ConsenSys, a blockchain venture firm founded by Joseph Lubin, announced it has fully acquired Infura.
Infura provides critical infrastructure for developers to build new decentralized applications on Ethereum. The company originally secured funding from ConsenSys back in 2016, ultimately being adopted as one of the many Consensys spoke companies.
Since then, Infura has evolved into becoming the leading provider in infrastructure and tooling for building web3.0 applications. The company has served thousands of developers within the Ethereum ecosystem and handles billions of API requests per day. With this, Infura leverages an Infrastructure-as-a-Service (IaaS) business model. The model gives developers access to a suite of tools reducing the barriers-to-entry and drastically simplifies building on Ethereum. With Infura, developers can easily set up and maintain a full Ethereum node or IPFS node on Amazon Web Services (AWS) with targeted 24/7 uptime.
Prominent DeFi applications, including Metamask, Maker, 0x as well as the broader Ethereum ecosystem, rely on Infura’s APIs to connect their applications to the network. The recent release of Infura+ in July 2019, a premium Ethereum API subscription service, offers a tiered subscription service for developers to access increased daily request volumes and other support features. In addition to Infura+, the company offers basic functionality and other free services to easily on-ramp new developers to the ecosystem.
By establishing this robust web3.0 business model focused on Ethereum developers, it comes as no surprised that Consensys is fully acquiring Infura. With the acquisition, ConsenSys has formally acquired all of the rights to Infura, and the company will continue to operate as a wholly-owned business within Consensys.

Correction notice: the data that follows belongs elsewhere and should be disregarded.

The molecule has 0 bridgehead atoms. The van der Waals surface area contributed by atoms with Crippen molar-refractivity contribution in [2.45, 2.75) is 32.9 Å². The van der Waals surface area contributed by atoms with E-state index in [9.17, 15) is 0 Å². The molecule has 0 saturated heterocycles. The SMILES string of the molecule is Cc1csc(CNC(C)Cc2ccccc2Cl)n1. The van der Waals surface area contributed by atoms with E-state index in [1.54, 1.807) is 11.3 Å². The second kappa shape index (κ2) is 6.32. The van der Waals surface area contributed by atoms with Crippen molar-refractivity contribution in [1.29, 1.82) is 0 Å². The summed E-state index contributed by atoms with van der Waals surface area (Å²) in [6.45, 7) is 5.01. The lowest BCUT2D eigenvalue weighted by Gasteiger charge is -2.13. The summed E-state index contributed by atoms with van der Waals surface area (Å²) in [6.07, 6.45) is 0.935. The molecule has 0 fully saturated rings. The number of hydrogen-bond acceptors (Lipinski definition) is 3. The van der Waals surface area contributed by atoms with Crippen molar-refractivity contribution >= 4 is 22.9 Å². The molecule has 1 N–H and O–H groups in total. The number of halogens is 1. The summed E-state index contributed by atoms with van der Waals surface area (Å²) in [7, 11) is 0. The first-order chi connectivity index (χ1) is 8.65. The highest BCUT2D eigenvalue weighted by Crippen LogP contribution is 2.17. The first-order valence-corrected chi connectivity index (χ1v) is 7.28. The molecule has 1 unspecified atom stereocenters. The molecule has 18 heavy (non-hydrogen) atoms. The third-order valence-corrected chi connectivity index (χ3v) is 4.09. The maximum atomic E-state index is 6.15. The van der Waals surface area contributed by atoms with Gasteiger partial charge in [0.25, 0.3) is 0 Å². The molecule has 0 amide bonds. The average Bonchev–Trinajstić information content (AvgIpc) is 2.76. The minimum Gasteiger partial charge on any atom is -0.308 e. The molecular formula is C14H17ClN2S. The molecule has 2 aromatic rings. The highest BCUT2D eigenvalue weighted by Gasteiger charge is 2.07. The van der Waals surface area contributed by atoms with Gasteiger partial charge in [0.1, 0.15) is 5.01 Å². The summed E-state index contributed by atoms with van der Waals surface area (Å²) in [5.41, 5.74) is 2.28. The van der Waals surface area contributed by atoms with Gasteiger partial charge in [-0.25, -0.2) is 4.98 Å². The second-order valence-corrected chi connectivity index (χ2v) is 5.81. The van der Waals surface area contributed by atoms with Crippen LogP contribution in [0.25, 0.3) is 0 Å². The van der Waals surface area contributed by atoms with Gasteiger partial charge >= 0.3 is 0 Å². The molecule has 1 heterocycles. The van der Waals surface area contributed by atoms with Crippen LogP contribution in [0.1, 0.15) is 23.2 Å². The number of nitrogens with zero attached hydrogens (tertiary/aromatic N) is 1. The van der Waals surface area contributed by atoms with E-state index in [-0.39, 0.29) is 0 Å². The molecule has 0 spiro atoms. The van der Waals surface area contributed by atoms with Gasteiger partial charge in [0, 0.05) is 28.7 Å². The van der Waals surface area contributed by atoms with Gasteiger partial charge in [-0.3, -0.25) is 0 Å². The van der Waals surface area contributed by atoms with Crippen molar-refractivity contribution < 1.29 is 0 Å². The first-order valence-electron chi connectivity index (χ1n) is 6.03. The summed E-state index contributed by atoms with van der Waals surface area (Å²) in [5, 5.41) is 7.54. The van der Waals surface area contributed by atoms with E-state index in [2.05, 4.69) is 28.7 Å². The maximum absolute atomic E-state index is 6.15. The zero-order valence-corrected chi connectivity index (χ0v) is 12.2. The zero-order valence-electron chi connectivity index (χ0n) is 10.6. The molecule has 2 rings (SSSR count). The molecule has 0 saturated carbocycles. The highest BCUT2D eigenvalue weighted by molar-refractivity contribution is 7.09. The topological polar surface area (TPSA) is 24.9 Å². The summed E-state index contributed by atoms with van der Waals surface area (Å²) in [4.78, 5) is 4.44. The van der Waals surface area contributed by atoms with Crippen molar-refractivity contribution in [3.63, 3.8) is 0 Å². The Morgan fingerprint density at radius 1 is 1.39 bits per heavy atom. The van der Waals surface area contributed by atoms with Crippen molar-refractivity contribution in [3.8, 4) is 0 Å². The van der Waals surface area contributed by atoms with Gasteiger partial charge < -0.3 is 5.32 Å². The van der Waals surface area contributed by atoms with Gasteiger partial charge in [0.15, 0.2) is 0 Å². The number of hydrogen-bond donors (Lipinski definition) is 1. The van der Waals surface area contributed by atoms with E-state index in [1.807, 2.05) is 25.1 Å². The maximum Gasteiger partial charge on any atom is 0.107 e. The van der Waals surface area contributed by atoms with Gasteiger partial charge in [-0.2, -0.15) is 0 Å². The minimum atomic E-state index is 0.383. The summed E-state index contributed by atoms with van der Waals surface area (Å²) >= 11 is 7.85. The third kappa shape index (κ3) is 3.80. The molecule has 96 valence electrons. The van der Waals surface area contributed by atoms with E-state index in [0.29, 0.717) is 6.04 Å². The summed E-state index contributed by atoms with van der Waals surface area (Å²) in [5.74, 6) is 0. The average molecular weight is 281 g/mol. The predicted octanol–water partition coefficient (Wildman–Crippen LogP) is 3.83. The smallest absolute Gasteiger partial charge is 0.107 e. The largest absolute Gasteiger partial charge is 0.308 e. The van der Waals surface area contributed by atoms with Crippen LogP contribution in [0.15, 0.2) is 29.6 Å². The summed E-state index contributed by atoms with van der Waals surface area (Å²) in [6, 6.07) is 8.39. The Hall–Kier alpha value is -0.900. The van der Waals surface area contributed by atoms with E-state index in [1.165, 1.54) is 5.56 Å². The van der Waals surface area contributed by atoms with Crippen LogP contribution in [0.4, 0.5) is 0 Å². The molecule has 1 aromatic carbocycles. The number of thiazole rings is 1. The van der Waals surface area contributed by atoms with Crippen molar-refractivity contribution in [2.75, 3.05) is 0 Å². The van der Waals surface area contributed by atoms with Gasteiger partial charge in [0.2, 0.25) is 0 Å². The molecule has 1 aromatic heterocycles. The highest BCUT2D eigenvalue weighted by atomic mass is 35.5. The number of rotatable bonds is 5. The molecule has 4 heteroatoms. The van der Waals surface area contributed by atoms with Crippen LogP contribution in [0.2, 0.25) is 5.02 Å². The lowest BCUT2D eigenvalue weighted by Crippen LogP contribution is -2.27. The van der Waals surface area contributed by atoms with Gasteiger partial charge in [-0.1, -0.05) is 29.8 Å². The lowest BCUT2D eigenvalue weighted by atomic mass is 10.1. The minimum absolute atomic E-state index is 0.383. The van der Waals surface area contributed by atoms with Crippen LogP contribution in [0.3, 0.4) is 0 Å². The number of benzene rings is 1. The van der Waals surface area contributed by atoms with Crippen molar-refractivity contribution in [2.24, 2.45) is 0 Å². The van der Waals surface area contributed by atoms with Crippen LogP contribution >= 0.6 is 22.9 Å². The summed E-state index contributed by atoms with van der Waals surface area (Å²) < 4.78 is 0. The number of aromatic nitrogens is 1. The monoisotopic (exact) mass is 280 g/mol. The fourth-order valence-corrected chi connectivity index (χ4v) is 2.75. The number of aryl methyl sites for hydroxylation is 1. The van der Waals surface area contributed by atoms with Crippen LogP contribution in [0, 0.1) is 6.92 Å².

Too much growth?
With Infura’s explosive growth in a nascent industry, come trade-offs.
Delphi Digital, blockchain research & consulting firm, released a report back in March 2019 surrounding some potential points-of-failure for Ethereum.
One of the problems outlined in the report was Ethereum’s heavy reliance on Infura. The reliance on a single infrastructure provider creates some degree of centralization risk for the network. For those unfamiliar, Infura outsources the node operations to AWS as it provides better uptime, storage, speed, and other features relative to individual full nodes. If a majority of developers and applications are running a full node through Infura, this potentially creates a single point of failure in the case of a disruption in Infura’s or Amazon’s services.
Regardless, Infura and ConsenSys recognize these risks and are working to further decentralize the ecosystem’s infrastructure. As an example, the team issued over $140,000 in grants supporting this initiative back in 2018.
Looking ahead, it will be interesting to see how Infura evolves with its full acquisition from Consensys, and how it will handle centralization risk if it continues to outpace ecosystem growth.
Director at Fitzner Blockchain Consulting. Lucas also has experience working with multiple blockchain-based startups as head of community, blockchain strategist and project manager where he focused on token economics, writing, and marketing.